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Diamondback Water Snake - Nerodia rhombifer PDF Print E-mail
 A Field Guide to Amphibians and Reptiles of Iowa
  

 

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Synonyms: Diamond-backed Watersnake.

Status

THREATENED. It is illegal to kill or collect this species by law in Iowa. There are very few records for this water snake in Iowa. Please report sightings to This e-mail address is being protected from spam bots, you need JavaScript enabled to view it .

 

Diamondback watersnake, Nerodia rhombifer, Iowa
Diamondback Water Snake, Nerodia rhombifer, from Muscatine County, Iowa

Description

Diamondback water snakes are one of the larger medium sized Iowa snakes, and the largest Iowa water snake. They range in length from 48 to 63 inches and may be quite heavy bodied as adults. The dorsal ground color is green, olive, brownish, or grayish.

The term diamondback is rather misleading; instead of having diamond shaped markings down the back, it has a reticulated pattern. There are rather small (compared to other snake species) blotches found on the middle of the back and large bars that extend up from the ventral line. There are often small lines that connect the blotches to the bars. All of these markings are brown or grayish. Larger adults may be a solid brown or olive when they are dry.

Image
Diamondback Water Snake, Nerodia rhombifer,venter, from Lee County, Iowa
 

The tail is ringed and the rings are the same color as the dorsal markings. The belly is entirly yellow or cream anteriorly changing to yellow with brown half-moon shaped markings. These markings may be sparse or absent in the center and become much more numerous at the edges of the belly. The labials are bright yellow. Newborn diamondback water snakes look like light versions of the adults.

Subspecies

The diamondback water snake, Nerodia rhombifer rhombifer, occurs in Iowa.

Range

The diamondback water snake is found only in southeastern Iowa near the Mississippi River. Any reports of this snake are appreciated.

County records for Diamondback watersnake in Iowa
County records for Diamondback Watersnake in Iowa
 

Habitat

The diamondback water snake inhabits rivers, sloughs, ponds, backwaters, and oxbows. It does not live in clear gravelly streams, and seems to avoid heavily wooded ponds.

Habits

This is a rare water snake which may be mistaken for the venomous cottonmouth, which is not found in Iowa. This snake is diurnal, but during hot weather, it may become active at night. It may be observed basking upon branches, shrubs, tree roots, and along the banks of waterways They are wary and will slip off their basking perch at any sign of danger and will dive to the bottom and anchor themselves to logs, branches, rocks, or other debris.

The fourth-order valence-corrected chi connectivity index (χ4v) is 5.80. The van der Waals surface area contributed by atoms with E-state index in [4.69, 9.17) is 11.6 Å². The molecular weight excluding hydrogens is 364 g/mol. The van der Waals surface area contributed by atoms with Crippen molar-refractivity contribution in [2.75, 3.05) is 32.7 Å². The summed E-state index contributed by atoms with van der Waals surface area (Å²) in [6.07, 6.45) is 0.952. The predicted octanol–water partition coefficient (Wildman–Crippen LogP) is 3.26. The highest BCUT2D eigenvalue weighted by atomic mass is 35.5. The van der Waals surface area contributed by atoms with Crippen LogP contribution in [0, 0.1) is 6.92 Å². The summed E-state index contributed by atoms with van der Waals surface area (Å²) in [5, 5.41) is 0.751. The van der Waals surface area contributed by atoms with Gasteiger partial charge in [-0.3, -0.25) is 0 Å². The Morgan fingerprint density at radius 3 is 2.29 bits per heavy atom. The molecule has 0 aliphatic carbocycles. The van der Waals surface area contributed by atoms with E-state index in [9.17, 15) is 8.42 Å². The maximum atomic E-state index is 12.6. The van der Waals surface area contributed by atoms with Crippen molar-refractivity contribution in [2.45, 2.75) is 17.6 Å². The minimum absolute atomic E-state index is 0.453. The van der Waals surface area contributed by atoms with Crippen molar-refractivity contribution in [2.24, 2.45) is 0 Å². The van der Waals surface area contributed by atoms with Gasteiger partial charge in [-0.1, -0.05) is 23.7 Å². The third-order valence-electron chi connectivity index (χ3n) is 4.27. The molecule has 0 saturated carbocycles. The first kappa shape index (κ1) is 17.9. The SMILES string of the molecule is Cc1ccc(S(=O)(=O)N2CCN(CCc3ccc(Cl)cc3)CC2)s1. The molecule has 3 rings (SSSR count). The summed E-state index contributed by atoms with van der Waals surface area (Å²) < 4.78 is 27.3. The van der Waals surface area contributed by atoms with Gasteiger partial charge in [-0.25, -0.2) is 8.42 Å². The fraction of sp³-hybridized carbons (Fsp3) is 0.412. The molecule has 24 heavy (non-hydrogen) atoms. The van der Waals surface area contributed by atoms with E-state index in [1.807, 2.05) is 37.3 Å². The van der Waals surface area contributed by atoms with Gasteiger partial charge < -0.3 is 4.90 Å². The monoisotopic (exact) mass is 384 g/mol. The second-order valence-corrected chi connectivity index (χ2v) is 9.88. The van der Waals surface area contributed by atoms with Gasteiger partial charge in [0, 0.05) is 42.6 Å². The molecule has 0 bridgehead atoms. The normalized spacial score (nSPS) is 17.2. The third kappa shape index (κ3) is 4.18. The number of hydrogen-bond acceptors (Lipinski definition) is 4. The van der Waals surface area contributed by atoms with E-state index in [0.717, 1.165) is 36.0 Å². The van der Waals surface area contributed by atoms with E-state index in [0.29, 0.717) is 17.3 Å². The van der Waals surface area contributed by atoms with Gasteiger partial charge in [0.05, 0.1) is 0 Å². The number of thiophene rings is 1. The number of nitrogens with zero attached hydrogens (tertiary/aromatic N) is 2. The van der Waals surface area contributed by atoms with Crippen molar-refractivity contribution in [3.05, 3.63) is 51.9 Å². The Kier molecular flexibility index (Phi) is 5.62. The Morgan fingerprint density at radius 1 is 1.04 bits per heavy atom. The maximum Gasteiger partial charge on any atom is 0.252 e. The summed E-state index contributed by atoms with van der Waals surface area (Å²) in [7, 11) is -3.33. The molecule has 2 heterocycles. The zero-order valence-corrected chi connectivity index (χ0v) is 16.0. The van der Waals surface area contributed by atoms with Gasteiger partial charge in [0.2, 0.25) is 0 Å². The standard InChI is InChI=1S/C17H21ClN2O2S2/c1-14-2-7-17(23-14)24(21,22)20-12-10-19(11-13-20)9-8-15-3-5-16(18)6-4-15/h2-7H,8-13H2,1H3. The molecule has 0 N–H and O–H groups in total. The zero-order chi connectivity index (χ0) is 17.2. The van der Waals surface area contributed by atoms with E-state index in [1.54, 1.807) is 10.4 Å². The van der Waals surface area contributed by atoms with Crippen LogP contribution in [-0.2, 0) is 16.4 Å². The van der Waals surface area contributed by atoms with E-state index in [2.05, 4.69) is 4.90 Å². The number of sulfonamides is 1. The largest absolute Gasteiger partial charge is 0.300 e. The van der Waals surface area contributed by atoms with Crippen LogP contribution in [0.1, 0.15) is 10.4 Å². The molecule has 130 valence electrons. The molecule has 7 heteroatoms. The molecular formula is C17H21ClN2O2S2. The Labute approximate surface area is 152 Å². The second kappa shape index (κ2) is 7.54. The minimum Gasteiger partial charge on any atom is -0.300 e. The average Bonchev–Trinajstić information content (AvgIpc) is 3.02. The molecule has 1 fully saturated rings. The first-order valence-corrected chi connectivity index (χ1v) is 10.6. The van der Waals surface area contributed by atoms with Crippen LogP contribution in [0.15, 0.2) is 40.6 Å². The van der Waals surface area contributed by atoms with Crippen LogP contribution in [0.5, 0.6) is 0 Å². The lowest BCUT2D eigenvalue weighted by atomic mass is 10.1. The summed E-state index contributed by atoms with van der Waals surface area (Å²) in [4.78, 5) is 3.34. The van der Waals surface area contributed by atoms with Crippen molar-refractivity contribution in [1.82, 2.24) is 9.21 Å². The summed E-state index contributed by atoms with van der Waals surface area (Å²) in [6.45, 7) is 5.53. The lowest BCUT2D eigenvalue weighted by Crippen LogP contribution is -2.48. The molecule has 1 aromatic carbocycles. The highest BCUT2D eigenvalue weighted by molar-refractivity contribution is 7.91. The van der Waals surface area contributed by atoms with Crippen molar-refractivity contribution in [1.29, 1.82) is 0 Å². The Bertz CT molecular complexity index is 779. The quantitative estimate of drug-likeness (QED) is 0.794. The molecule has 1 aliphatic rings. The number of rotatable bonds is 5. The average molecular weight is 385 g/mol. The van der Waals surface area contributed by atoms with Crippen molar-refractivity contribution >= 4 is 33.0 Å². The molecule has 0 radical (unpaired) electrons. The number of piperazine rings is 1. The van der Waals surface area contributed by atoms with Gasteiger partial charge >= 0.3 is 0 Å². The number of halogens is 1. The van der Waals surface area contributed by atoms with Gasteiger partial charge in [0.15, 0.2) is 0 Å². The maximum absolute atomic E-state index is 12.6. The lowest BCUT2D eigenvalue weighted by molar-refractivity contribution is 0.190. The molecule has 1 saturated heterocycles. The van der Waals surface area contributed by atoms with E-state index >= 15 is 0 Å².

If cornered, they will flatten their jaws and bodies. They will strike and bite viciously and repeatedly. If picked up, they will release a very unpleasant musk and fecal matter, and in very nervous specimens, regurgitating any recently eaten meal. Even after being held for some time, they will not miss an opportunity to bite, and since they a rather large snakes they have long teeth that make the lacerations bleed profusely. The treatment, however, is only soap and water. These are non venomous snakes! The famous, and venomous, cottonmouth (or water moccasin), Agkistrodon piscivorus, is not found in Iowa. The farthest north cottonmouths have been recorded is central Missouri.

Diamondback water snakes are probably active from April to October, spending their winters underground. Copulation probably takes place right after emergence from hibernation. Many males may court one female at the same time. The females are usually quite a bit larger than the males. The pair usually will select a basking perch such as a shrub or branch overhanging water for copulation. Matings have been observed on the banks or even in the water, however.

During breeding, both snakes may make undulating movements with their bodies and the pair may remain locked up for an hour or more. Young are born alive in late June into August. A female I found in Louisa County was very gravid and was ready to give birth within the next week. The young are from 9 - 13 1/8 inches at birth (Conant, 1975) and are pugnacious like the adults. An average of 30 young may be produced in a single litter.

Food

Diamondback water snakes are active hunters and may hunt both day and night. They feed on a wide variety of animals associated with water. Fish, amphibians, baby turtles, young snakes, worms, leeches, insects, crayfish, and mammals are consumed. A wider variety of prey is utilized at higher temperatures. They hunt by patrolling the water next to the shore for food. They sometimes swim through a school of small fish with their mouths wide open and swallow anything they can catch or herd fish into a shallow area of water and then create a barrier with a loose coil of its body. These snakes are not constrictors and simply swallow prey alive.

 
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